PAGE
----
Despite multiple iterations of the Switch, including last year's OLED-screened upgrade, there still haven't been real changes to the formula. That's probably just fine, since I still love the proposition. But will Nintendo change things up again soon? Every five or six years, Nintendo has tended to throw a new piece of hardware in the mix. The Nintendo DS was followed by the 3DS. The Wii was followed by the Wii U. The NES, SNES, N64, GameCube, Wii, Wii U, and Switch were all separated by about five to six years.
What comes next? Nintendo could (and should) keep the concept the same, a strategy that worked when the 3DS still played DS games, or the Wii U worked with Wii games and Wii controllers. The hardware needs better graphics, though. As the PS5, Xbox, phones, computers and tablets all keep getting better, the Switch is aging. Nintendo's own games still look good, and so do most indie games, but some third-party games have started shifting to cloud-streaming versions that need an online connection to be played on the Switch. It's a band-aid to fix the graphics disparity on Nintendo's hardware that will only grow until the Switch's chips are upgraded.
Despite falling behind internally, on the outside, the rest of the tech product landscape still feels like it's catching up to what the Switch did five years ago. While it's still sometimes strange that the Switch can't do things online as easily as an iPad (that's what my 9-year-old son's friend told me last week), iPads don't have the modular, easy-to-configure design that the Switch does, either. It's a Kindle for my games, as I said years ago. I still feel that way. And just as I can read books everywhere but still enjoy the Kindle, I feel the same way about the Switch.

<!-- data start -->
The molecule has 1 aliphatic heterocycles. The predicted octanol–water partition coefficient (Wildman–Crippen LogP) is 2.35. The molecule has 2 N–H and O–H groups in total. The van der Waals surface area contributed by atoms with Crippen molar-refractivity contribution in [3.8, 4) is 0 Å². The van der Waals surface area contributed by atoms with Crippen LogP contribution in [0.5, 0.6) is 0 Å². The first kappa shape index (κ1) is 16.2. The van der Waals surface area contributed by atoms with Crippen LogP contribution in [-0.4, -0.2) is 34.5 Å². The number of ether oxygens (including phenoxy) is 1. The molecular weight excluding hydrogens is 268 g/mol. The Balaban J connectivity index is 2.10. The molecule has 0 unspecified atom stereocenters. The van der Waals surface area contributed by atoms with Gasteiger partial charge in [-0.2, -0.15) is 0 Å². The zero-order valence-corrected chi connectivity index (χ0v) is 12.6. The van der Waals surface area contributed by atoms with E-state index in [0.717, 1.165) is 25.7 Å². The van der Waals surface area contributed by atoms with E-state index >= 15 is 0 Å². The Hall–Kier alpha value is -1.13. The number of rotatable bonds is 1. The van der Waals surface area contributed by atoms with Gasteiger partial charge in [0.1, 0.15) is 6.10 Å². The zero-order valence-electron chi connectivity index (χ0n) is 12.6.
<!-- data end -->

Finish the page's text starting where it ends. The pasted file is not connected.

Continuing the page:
Nintendo got weird during the Switch's first five years, for sure. The Nintendo Labo was a freaking folding cardboard construction set that turned the Switch into programmable kinetic machines. Ring Fit Adventure is like an exercise hoop that measures your heart rate with a Switch controller. The Switch's infrared camera, built into one of its Joy-Con controllers, was used to simulate eating hot dogs with Nintendo's first bizarre multiplayer game, 1-2 Switch. Nintendo even turned the Switch into a cut-rate VR headset.
Even so, after those weird stops along the way, the Switch ended up being most successful as an affordable, portable, purpose-built game machine. It's been my destination to play PC games that eventually made the move to Nintendo's handheld. I use it to dive into games I wouldn't have the patience to play sitting down somewhere in front of a TV.
Even now, other companies still feel like they're playing catch-up. Valve's recently released Steam Deck, designed as a portable way to play Steam games, only reminded me more of what the Switch does so well, but it also points to where Nintendo needs to keep evolving its hardware. Qualcomm's Razer-made gaming handheld design, based on phone chips, is trying to find a better way into mobile gaming that, once again, leans on the Switch's handheld success. It's not easy to make modular products, it turns out. Motorola failed, Google failed and Apple's own Smart Connector accessories never seemed to take off. Microsoft's multiform tablet dreams for the Surface seemed to settle down.
And yet the Nintendo Switch, simple and successful, lives on. Don't change, Nintendo. But don't get too complacent, either. The Switch feels ready to evolve to a more advanced form, and with the way the rest of the gaming industry is changing, it seems perfectly positioned for the challenge.